marry and have "five kids and a big house."
But in August of 1990, the strong arms of "jus
tice" wrenched freedom from Hunt's hands. And
with a loud thud of a gavel, Hunt and his many
dreams found themselves right back where they
had started: in a cramped jail cell.
Hunt and his many supporters, however, have
held on to hope. The 4th Circuit Court of Appeals
in Richmond, Va? recently agreed to hear Hunt'?
case. And if new DNA evidence is as compelling
as Hunt's supporters say, the court could order a;
new trial for him.
"We feel very encouraged," said S. Mark Rabil,
Hunt's longtime attorney. "It has been a very frus
trating 15 years, but that frustration has keep us
The saga of Darryl Hunt - which has unfolded
into an tedious exercise in the American legal sys
tem - began in August of 1984.
The body of a young white woman, Deborah
Sykes, was found in a field off of West End Boule
vard on Aug. 10. Sykes, a copy editor for the Win*.
ston-Salem Journal-Sentinel, was robbed, rapecf
and then stabbed to death.
Hunt was arrested a short time later by the
Winston-Salem Police Department and charged '
with Sykes' murder. The police department and the
district attorney's office were apparently swayed by
a group of witnesses who linked Hunt to the crime.
Among those witnesses were Johnny Gray, a
man who claimed to have seen Hunt assaulting
Sykes, and Margaret Marie Crawford, Hunt's ex
girlfriend who changed her story and claimed that
Hunt had admitted being involved in the murder
along with a friend, Sammy Mitchell, who is also in
Hunt was convicted of first-degree murder by
an overwhelmingly white Fofsyth County jury in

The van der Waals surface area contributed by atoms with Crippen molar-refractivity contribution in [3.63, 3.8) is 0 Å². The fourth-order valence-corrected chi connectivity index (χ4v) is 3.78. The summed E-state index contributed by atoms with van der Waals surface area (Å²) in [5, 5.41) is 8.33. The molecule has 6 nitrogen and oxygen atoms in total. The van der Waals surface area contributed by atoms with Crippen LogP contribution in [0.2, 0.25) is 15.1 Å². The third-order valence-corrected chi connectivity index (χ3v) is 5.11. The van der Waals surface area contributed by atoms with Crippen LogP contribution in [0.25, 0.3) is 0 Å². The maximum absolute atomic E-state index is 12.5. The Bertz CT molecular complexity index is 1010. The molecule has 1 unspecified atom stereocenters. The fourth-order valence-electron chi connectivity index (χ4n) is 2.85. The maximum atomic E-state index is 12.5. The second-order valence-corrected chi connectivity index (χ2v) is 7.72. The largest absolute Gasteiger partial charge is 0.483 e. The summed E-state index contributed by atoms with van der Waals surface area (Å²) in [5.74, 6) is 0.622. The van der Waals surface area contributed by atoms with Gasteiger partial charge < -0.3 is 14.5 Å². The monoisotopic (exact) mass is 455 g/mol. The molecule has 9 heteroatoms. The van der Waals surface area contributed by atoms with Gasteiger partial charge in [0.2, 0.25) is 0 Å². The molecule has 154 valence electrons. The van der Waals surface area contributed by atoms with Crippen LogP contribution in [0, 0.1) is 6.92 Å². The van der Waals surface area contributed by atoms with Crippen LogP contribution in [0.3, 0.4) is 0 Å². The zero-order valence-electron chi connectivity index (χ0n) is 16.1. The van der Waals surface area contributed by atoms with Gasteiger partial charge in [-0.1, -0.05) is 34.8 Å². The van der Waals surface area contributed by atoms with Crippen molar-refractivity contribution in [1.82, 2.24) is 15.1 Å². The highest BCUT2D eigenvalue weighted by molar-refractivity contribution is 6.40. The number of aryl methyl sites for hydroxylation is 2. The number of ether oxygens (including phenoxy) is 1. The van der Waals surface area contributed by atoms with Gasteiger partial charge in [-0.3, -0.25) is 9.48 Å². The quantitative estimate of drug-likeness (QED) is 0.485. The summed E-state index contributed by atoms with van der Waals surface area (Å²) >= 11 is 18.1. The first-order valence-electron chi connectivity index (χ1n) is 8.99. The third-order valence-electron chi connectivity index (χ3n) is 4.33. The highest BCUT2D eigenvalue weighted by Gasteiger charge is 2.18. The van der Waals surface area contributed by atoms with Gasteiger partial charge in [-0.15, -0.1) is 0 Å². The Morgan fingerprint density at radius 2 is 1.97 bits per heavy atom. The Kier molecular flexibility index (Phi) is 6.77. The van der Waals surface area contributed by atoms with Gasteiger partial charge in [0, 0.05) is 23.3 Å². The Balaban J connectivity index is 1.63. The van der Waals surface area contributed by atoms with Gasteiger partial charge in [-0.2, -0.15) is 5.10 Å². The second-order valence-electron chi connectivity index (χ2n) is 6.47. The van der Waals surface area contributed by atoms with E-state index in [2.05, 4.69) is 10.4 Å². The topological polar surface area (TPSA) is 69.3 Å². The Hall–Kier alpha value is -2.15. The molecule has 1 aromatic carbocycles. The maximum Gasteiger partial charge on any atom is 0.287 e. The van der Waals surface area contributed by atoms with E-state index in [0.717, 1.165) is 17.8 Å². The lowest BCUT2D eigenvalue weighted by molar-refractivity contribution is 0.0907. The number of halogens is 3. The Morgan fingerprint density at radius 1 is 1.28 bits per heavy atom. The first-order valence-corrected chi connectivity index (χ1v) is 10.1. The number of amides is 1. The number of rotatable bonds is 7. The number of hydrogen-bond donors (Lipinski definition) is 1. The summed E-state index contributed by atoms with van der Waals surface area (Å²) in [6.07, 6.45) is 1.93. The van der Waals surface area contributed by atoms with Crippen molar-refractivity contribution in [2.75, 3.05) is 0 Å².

June of 1985 and sentenced to life at a prison in
"There was never any physical evidence used to
convict (Hunt). That's unfathomable." said Larry
Sec Hunt on A10
Ballance tackles problem of "DWB"
By ARCHIE T. CLARK II
CONSOLIDATED MEDIA GROUP
N.C. Sen. Frank Ballance, a
black Democrat from Warren
ton, introduced a bill last week
that would require law enforce
ment officials to
take better records
of traffic stops
making it possible
to determine if
black" is a legiti
mate concern as
reported by black Ballane*
In response to numerous
complaints that law enforcement
officials along major highways
seek out black motorist, Bal
lance introduced a bill that
would require troopers who
already keep records on some
traffic stops, keep detailed
records including age, sex and
race on all stops whether a cita
tion is given or the person is let
go with nothing done. The
Attorney General's office would
be responsible for a biennial
report to the General Assembly
on the information, as specified
by the bill.
Ballance's bill comes less
than one year after a Judge ruled
that a law enforcement official
wrongfully gunned down a black
college student during a routine
traffic stop in 1993. In June,
Deputy Commissioner George
T. Glenn II found that a state
trooper used excessive force
when he shot and killed Kenneth
Fennell after pulling Fennell and
his car rental over. The deputy
proceeded to search the car
without an apparent reason.
Glenn also concluded that some
one other than the slain motorist
introduced a gun found at the
scene of the incident. Along
with the decision, Glenn ordered
the state to pay Kenneth Brian
Fennell's estate $100,000, the
maximum judgment allowed in
such a case.
Statistics show such stops are
not uncommon. While blacks
make up only a third of the total
stops by drug interdiction teams,
a disproportionate number end
with the officer searching the
See Rottanc* on At 1
Man of a million suits
Mr. CIAA talk* fashion. For full ttory tarn paga A3.
CUD * m SUBSCRIPTIONS CALL (22*) 722-SA2* ? MASTERCARD, VISA AND AMERICAN EXPRESS ACCEPTED ? /